Apparently, he wasn't.

A 3-iron into 30 feet for birdie on the eighth hole turned him around, and he went on to the low score of the third round, a 3-under 67 that kept moving up the leaderboard. By the end of the day, Molder was tied for eighth at even-par 210, only four shots behind.

All he knew when he left the course was that he would be sleeping later and facing more nerves.

At least he's had some experience with the latter. Molder finished fourth at Congressional and was a runner-up in Memphis, two tournament that enabled him to qualify for the British Open.

Saturday's round was the 23rd time in his last 25 rounds that he has shot par or better.


WESTWOOD'S FOCUS: Lee Westwood got a taste of what it was like to play under increased scrutiny when he was paired with Tiger Woods and Japanese sensation Ryo Ishikawa in the first two rounds of the British Open.

He found out he liked it.

"It was a good atmosphere playing out there with those two guys," Westwood said. "They were great to play with. Unfortunately they didn't play as well as they probably would have liked. But it was a good grouping to be in the first couple of days."

Westwood found things had changed when he went to the first tee Saturday. There were only about five photographers there, not the dozens that trailed his pairing the first two days.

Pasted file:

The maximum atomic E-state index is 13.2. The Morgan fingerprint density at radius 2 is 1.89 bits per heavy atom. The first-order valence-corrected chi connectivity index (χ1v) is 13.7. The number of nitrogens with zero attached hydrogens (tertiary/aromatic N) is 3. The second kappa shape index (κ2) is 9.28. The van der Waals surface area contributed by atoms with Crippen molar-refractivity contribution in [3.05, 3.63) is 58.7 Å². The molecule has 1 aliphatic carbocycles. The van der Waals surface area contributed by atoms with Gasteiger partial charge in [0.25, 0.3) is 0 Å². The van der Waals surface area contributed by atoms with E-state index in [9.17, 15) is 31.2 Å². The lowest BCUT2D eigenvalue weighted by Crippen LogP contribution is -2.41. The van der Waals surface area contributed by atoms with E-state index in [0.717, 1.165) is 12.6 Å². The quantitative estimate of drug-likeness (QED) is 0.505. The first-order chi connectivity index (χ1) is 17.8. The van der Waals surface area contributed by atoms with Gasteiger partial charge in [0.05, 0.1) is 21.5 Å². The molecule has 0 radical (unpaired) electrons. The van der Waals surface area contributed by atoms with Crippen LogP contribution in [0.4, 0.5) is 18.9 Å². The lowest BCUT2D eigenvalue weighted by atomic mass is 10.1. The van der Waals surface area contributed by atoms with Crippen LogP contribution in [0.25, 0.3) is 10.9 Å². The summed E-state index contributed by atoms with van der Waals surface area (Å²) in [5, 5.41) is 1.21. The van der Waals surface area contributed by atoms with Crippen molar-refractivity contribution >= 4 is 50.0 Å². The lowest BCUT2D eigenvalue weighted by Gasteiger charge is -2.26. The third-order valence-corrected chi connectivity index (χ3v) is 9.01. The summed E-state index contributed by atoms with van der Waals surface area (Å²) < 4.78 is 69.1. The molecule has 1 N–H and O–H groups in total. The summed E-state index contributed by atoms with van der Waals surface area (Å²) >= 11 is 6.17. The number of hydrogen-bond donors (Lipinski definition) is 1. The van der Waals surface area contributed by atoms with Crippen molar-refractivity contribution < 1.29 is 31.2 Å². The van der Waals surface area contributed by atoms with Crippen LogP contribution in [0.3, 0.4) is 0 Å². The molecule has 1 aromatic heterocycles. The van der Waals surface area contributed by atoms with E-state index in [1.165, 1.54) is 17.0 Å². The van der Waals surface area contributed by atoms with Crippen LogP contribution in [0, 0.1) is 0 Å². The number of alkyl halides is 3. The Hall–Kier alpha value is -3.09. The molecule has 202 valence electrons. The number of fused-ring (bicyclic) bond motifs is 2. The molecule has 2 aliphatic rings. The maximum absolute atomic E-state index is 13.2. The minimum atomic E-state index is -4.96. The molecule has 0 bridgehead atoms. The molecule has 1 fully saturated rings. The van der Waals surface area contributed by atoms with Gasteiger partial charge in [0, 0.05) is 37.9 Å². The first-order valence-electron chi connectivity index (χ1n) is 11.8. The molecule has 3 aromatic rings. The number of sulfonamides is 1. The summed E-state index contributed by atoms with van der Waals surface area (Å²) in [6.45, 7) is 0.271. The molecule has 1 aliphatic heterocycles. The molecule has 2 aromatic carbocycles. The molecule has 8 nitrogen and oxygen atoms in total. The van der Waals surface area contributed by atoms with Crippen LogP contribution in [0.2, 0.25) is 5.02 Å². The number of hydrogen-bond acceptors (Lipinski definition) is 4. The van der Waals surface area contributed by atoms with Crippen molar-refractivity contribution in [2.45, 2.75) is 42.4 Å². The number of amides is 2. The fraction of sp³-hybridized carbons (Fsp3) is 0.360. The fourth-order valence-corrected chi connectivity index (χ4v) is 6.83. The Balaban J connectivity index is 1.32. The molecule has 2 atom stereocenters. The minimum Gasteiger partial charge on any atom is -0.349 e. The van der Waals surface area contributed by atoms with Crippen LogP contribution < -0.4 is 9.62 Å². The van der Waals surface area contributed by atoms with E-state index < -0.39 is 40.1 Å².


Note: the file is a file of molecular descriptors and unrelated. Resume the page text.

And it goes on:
"I thought they were there for me, but obviously not," he said.

Westwood, who will play with Ross Fisher in the next-to-last group Sunday, said being paired with Woods and Ishikawa helped him get on the leaderboard.

"There was so much going on I needed to have almost 110 percent concentration, rather than the usual 100 percent," he said.


ELEMENTARY, DEAR HARRINGTON: Padraig Harrington has been working all year on retooling his swing, even though he won two majors last year, including a second successive British Open.

He feels as if he's not working, he's not improving.

He won't be winning a third claret jug after a 76 in the third round put 13 shots out of the lead.

Tom Watson, the 54-hole leader at age 59, said one reason he can still compete is because of a long swing. And he believes that's what is hurting Harrington.

"When I was a kid, my dad said, 'Shorten the swing, shorten the swing.' Well, you shorten the swing, it's hard to go longer once you shorten the swing," Watson said. "And my old pro, Stan Thirsk, he said to me, 'Don't listen to your dad.' When you get to be an old guy, that long swing will really do you well, because you'll have that rhythm.

"I look at Padraig Harrington right now, he shortened his swing, and I think he's having troubles because of it," Watson said. "I liked the length of the swing last year, and now he's shortened the swing and he's having a hard time with it. You lose your rhythm when you shorten the swing."


DIVOTS: Tom Watson was asked if he was the George Foreman of golf, a reference to become an ancient champion. "No, I don't name all my kids 'George.' My kids have different names," he said. ... In another sign of the times, Watson was talking about the amount of text messages he has received this week when he stopped and shook his head. "Isn't it amazing?" he said. "In 1975, there were about 15 press people after I won in the playoff. Here we are talking about text messages in 2009."

No one has shouted yet.
Be the first!